- Own investment in the business 38%
- Own marketing 33%
- Local festivals/events 27%
- Marketing by tourist boards 26%
- Improved amenities in my area 21%
- Improved visitor attractions locally 15%
- Weather 10%
- New tourism product in my area 8%
- Other 1%
- There’s nothing to be positive about 1%
Causes for concern
When respondents were asked, “Are there any particular causes for concern regarding business this year?” rising costs were a top concern. While Covid might have plagued the industry severely for two years and might resurge in future, concerns are more dominated by rising costs.
- Rising energy costs 82%
- Rising operating costs besides energy 78%
- War in Europe 64%
- People lacking disposable income 51%
- If Covid resurges 51%
- If Irish start going abroad again 43%
- Can’t get the staff 43%
- Fewer hospitality businesses open 18%
- Lack of availability of car hire 13%
- Weather 13%
- Competition 11%
- Deterioration in local amenities 10%
- Perception of security in my area 4%
- Other 3%
- Nothing to be concerned about 1%
Effects of rising costs
Soaring prices of energy and operating costs in general present businesses with a dilemma. They can put their prices up to cover this – but this could make them uncompetitive (compared to consumers going abroad), make visitors feel like they’ve received poor value-for-money and visitors may not be able to afford it anyway because they’re also feeling the pinch. Alternatively they can keep their prices the same – but this is not sustainable.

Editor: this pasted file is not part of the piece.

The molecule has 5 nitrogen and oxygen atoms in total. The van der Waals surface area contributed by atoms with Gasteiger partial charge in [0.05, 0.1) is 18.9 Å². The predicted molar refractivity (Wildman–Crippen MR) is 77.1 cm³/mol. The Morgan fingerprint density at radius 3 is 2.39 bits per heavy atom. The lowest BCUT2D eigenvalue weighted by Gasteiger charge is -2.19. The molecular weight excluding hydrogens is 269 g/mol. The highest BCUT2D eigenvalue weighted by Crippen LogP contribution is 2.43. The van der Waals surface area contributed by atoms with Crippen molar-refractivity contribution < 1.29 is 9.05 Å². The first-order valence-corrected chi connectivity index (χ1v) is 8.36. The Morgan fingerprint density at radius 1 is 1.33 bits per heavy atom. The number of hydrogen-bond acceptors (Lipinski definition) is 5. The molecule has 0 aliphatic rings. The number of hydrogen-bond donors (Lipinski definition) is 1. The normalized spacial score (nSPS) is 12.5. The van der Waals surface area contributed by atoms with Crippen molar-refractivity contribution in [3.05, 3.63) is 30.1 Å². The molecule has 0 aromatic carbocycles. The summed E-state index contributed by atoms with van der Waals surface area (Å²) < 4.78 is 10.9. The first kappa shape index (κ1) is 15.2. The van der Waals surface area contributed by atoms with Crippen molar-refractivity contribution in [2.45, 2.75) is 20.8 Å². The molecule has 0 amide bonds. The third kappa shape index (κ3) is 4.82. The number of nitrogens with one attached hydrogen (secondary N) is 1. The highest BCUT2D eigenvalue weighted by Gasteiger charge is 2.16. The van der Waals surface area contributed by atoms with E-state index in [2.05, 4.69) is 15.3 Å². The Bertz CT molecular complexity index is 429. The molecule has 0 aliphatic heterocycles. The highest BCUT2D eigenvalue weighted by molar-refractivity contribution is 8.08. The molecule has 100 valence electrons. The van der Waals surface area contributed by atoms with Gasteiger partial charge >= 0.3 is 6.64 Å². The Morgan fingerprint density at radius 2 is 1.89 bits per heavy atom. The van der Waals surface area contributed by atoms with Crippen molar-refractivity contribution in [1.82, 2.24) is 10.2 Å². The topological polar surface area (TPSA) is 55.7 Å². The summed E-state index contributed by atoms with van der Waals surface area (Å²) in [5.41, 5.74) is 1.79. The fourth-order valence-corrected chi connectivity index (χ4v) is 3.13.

According to one bar in Clare, “The local hotels are accommodating Ukrainians and therefore restricting regular holidaymakers to the area who would probably experience my bar”.
Lasst May Fáilte Ireland had estimated some 40,000 vacancies across the sector and launched a €700,000 marketing drive to address staff shortages.
A major element of Fáilte Ireland’s work plan for 2022 is a multifaceted tourism careers strategy to address the staffing and skills crisis in tourism and hospitality including the first-ever Excellent Employer Programme to support tourism and hospitality businesses to demonstrate their commitment to being rewarding and appealing workplaces that can compete for and retain skilled employees.
Fáilte Ireland’s plans aim to continue to drive domestic demand through a €10 million domestic marketing investment.